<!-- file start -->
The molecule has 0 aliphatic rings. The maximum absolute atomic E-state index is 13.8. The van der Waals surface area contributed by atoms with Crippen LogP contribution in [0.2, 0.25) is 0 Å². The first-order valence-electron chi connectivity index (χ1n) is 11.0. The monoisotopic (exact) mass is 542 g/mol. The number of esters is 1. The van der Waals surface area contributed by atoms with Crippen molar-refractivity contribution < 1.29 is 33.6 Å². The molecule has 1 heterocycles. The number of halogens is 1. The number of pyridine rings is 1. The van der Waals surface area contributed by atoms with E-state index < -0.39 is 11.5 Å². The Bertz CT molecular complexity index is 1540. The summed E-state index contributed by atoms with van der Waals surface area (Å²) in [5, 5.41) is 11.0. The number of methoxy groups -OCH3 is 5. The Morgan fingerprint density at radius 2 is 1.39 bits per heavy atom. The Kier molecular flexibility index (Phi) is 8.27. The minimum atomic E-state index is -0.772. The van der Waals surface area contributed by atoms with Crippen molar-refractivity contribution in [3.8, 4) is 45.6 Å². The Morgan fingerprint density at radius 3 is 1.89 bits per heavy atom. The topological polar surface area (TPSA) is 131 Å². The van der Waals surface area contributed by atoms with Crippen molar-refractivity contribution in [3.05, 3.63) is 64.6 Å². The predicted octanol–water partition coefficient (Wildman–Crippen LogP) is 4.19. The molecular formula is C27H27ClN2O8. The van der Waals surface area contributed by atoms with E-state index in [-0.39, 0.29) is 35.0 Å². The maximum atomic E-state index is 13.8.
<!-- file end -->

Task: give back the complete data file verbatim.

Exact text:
The molecule has 0 aliphatic rings. The maximum absolute atomic E-state index is 13.8. The van der Waals surface area contributed by atoms with Crippen LogP contribution in [0.2, 0.25) is 0 Å². The first-order valence-electron chi connectivity index (χ1n) is 11.0. The monoisotopic (exact) mass is 542 g/mol. The number of esters is 1. The van der Waals surface area contributed by atoms with Crippen molar-refractivity contribution < 1.29 is 33.6 Å². The molecule has 1 heterocycles. The number of halogens is 1. The number of pyridine rings is 1. The van der Waals surface area contributed by atoms with E-state index < -0.39 is 11.5 Å². The Bertz CT molecular complexity index is 1540. The summed E-state index contributed by atoms with van der Waals surface area (Å²) in [5, 5.41) is 11.0. The number of methoxy groups -OCH3 is 5. The Morgan fingerprint density at radius 2 is 1.39 bits per heavy atom. The Kier molecular flexibility index (Phi) is 8.27. The minimum atomic E-state index is -0.772. The van der Waals surface area contributed by atoms with Crippen molar-refractivity contribution in [3.8, 4) is 45.6 Å². The Morgan fingerprint density at radius 3 is 1.89 bits per heavy atom. The topological polar surface area (TPSA) is 131 Å². The van der Waals surface area contributed by atoms with Crippen molar-refractivity contribution in [3.05, 3.63) is 64.6 Å². The predicted octanol–water partition coefficient (Wildman–Crippen LogP) is 4.19. The molecular formula is C27H27ClN2O8. The van der Waals surface area contributed by atoms with E-state index in [-0.39, 0.29) is 35.0 Å². The maximum atomic E-state index is 13.8.